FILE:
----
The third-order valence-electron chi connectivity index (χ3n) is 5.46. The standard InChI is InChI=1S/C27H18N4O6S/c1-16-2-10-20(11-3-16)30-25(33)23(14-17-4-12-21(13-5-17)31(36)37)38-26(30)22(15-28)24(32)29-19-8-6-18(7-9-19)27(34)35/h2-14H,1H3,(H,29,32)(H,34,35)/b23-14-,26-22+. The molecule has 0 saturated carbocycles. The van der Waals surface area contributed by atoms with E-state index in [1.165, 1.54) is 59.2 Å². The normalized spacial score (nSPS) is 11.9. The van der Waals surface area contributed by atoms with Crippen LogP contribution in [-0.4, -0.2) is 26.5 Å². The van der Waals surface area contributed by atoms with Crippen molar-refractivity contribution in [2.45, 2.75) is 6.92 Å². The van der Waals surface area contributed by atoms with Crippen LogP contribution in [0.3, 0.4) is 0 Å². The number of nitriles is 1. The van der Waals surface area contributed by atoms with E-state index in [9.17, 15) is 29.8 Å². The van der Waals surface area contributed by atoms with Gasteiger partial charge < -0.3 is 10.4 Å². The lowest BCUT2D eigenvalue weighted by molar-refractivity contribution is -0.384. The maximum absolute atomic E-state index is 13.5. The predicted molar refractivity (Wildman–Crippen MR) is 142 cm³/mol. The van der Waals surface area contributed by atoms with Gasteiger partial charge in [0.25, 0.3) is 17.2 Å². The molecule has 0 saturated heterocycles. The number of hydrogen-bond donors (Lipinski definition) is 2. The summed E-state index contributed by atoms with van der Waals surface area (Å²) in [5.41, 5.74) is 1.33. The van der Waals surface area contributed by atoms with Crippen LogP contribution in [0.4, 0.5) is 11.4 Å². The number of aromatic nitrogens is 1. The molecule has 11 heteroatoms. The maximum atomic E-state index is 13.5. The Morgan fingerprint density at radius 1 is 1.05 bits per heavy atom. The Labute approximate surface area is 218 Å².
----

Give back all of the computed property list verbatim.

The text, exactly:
The third-order valence-electron chi connectivity index (χ3n) is 5.46. The standard InChI is InChI=1S/C27H18N4O6S/c1-16-2-10-20(11-3-16)30-25(33)23(14-17-4-12-21(13-5-17)31(36)37)38-26(30)22(15-28)24(32)29-19-8-6-18(7-9-19)27(34)35/h2-14H,1H3,(H,29,32)(H,34,35)/b23-14-,26-22+. The molecule has 0 saturated carbocycles. The van der Waals surface area contributed by atoms with E-state index in [1.165, 1.54) is 59.2 Å². The normalized spacial score (nSPS) is 11.9. The van der Waals surface area contributed by atoms with Crippen LogP contribution in [-0.4, -0.2) is 26.5 Å². The van der Waals surface area contributed by atoms with Crippen molar-refractivity contribution in [2.45, 2.75) is 6.92 Å². The van der Waals surface area contributed by atoms with Crippen LogP contribution in [0.3, 0.4) is 0 Å². The number of nitriles is 1. The van der Waals surface area contributed by atoms with E-state index in [9.17, 15) is 29.8 Å². The van der Waals surface area contributed by atoms with Gasteiger partial charge < -0.3 is 10.4 Å². The lowest BCUT2D eigenvalue weighted by molar-refractivity contribution is -0.384. The maximum absolute atomic E-state index is 13.5. The predicted molar refractivity (Wildman–Crippen MR) is 142 cm³/mol. The van der Waals surface area contributed by atoms with Gasteiger partial charge in [0.25, 0.3) is 17.2 Å². The molecule has 0 saturated heterocycles. The number of hydrogen-bond donors (Lipinski definition) is 2. The summed E-state index contributed by atoms with van der Waals surface area (Å²) in [5.41, 5.74) is 1.33. The van der Waals surface area contributed by atoms with Crippen LogP contribution in [0.4, 0.5) is 11.4 Å². The number of aromatic nitrogens is 1. The molecule has 11 heteroatoms. The maximum atomic E-state index is 13.5. The Morgan fingerprint density at radius 1 is 1.05 bits per heavy atom. The Labute approximate surface area is 218 Å².